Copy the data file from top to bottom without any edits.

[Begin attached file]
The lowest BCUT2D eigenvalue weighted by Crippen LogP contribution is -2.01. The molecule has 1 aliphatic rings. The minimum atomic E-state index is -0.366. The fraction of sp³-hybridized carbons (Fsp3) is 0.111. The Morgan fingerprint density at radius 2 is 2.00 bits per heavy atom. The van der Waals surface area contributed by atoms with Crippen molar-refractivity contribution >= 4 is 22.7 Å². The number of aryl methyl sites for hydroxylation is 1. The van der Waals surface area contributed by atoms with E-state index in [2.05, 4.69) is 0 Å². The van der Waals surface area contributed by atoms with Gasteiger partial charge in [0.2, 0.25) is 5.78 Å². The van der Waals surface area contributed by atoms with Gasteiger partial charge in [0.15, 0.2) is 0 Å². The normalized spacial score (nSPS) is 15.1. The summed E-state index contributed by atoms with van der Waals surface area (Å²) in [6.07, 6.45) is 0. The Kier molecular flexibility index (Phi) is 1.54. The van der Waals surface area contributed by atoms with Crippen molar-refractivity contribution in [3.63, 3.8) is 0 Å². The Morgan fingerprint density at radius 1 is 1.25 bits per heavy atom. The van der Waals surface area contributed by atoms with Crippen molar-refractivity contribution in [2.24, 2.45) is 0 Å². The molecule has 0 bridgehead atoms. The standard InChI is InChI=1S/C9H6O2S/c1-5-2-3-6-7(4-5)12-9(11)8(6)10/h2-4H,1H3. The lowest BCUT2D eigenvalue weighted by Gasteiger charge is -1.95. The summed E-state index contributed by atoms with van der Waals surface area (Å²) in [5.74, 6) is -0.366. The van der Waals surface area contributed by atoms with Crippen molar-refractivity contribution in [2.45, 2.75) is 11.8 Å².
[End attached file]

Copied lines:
The lowest BCUT2D eigenvalue weighted by Crippen LogP contribution is -2.01. The molecule has 1 aliphatic rings. The minimum atomic E-state index is -0.366. The fraction of sp³-hybridized carbons (Fsp3) is 0.111. The Morgan fingerprint density at radius 2 is 2.00 bits per heavy atom. The van der Waals surface area contributed by atoms with Crippen molar-refractivity contribution >= 4 is 22.7 Å². The number of aryl methyl sites for hydroxylation is 1. The van der Waals surface area contributed by atoms with E-state index in [2.05, 4.69) is 0 Å². The van der Waals surface area contributed by atoms with Gasteiger partial charge in [0.2, 0.25) is 5.78 Å². The van der Waals surface area contributed by atoms with Gasteiger partial charge in [0.15, 0.2) is 0 Å². The normalized spacial score (nSPS) is 15.1. The summed E-state index contributed by atoms with van der Waals surface area (Å²) in [6.07, 6.45) is 0. The Kier molecular flexibility index (Phi) is 1.54. The van der Waals surface area contributed by atoms with Crippen molar-refractivity contribution in [3.63, 3.8) is 0 Å². The Morgan fingerprint density at radius 1 is 1.25 bits per heavy atom. The van der Waals surface area contributed by atoms with Crippen molar-refractivity contribution in [2.24, 2.45) is 0 Å². The molecule has 0 bridgehead atoms. The standard InChI is InChI=1S/C9H6O2S/c1-5-2-3-6-7(4-5)12-9(11)8(6)10/h2-4H,1H3. The lowest BCUT2D eigenvalue weighted by Gasteiger charge is -1.95. The summed E-state index contributed by atoms with van der Waals surface area (Å²) in [5.74, 6) is -0.366. The van der Waals surface area contributed by atoms with Crippen molar-refractivity contribution in [2.45, 2.75) is 11.8 Å².